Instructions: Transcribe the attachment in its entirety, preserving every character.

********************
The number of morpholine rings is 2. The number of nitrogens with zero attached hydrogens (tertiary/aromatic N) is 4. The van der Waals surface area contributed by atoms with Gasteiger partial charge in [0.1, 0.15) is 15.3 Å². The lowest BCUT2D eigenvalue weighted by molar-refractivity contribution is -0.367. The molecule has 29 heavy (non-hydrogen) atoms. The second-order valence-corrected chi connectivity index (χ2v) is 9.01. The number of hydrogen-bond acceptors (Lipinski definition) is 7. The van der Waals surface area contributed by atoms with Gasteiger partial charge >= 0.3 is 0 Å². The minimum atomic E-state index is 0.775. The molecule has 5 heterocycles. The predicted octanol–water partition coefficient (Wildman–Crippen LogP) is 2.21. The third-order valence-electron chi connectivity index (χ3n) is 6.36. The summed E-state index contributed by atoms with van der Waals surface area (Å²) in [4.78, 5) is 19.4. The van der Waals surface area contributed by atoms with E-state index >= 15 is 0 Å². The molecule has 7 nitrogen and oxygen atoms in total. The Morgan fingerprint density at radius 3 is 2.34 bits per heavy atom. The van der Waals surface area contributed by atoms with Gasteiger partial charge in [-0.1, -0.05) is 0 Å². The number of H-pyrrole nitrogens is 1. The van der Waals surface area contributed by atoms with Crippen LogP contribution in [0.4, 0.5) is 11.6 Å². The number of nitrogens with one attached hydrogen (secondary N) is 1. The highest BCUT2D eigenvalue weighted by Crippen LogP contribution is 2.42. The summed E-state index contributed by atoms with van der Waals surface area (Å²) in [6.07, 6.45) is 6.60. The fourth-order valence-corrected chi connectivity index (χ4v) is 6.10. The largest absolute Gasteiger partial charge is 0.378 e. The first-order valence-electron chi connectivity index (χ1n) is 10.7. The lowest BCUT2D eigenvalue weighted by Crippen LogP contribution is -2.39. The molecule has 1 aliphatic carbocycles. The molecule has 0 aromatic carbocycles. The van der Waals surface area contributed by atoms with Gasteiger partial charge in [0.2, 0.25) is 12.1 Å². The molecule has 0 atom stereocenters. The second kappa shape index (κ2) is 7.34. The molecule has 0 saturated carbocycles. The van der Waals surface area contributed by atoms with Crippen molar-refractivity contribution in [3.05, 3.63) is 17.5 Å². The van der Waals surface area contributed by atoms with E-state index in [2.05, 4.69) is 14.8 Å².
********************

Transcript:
The number of morpholine rings is 2. The number of nitrogens with zero attached hydrogens (tertiary/aromatic N) is 4. The van der Waals surface area contributed by atoms with Gasteiger partial charge in [0.1, 0.15) is 15.3 Å². The lowest BCUT2D eigenvalue weighted by molar-refractivity contribution is -0.367. The molecule has 29 heavy (non-hydrogen) atoms. The second-order valence-corrected chi connectivity index (χ2v) is 9.01. The number of hydrogen-bond acceptors (Lipinski definition) is 7. The van der Waals surface area contributed by atoms with Gasteiger partial charge >= 0.3 is 0 Å². The minimum atomic E-state index is 0.775. The molecule has 5 heterocycles. The predicted octanol–water partition coefficient (Wildman–Crippen LogP) is 2.21. The third-order valence-electron chi connectivity index (χ3n) is 6.36. The summed E-state index contributed by atoms with van der Waals surface area (Å²) in [4.78, 5) is 19.4. The van der Waals surface area contributed by atoms with E-state index >= 15 is 0 Å². The molecule has 7 nitrogen and oxygen atoms in total. The Morgan fingerprint density at radius 3 is 2.34 bits per heavy atom. The van der Waals surface area contributed by atoms with Gasteiger partial charge in [-0.1, -0.05) is 0 Å². The number of H-pyrrole nitrogens is 1. The van der Waals surface area contributed by atoms with Crippen LogP contribution in [0.4, 0.5) is 11.6 Å². The number of nitrogens with one attached hydrogen (secondary N) is 1. The highest BCUT2D eigenvalue weighted by Crippen LogP contribution is 2.42. The summed E-state index contributed by atoms with van der Waals surface area (Å²) in [6.07, 6.45) is 6.60. The fourth-order valence-corrected chi connectivity index (χ4v) is 6.10. The largest absolute Gasteiger partial charge is 0.378 e. The first-order valence-electron chi connectivity index (χ1n) is 10.7. The lowest BCUT2D eigenvalue weighted by Crippen LogP contribution is -2.39. The molecule has 1 aliphatic carbocycles. The molecule has 0 aromatic carbocycles. The van der Waals surface area contributed by atoms with Gasteiger partial charge in [0.2, 0.25) is 12.1 Å². The molecule has 0 atom stereocenters. The second kappa shape index (κ2) is 7.34. The molecule has 0 saturated carbocycles. The van der Waals surface area contributed by atoms with Crippen molar-refractivity contribution in [3.05, 3.63) is 17.5 Å². The van der Waals surface area contributed by atoms with E-state index in [2.05, 4.69) is 14.8 Å².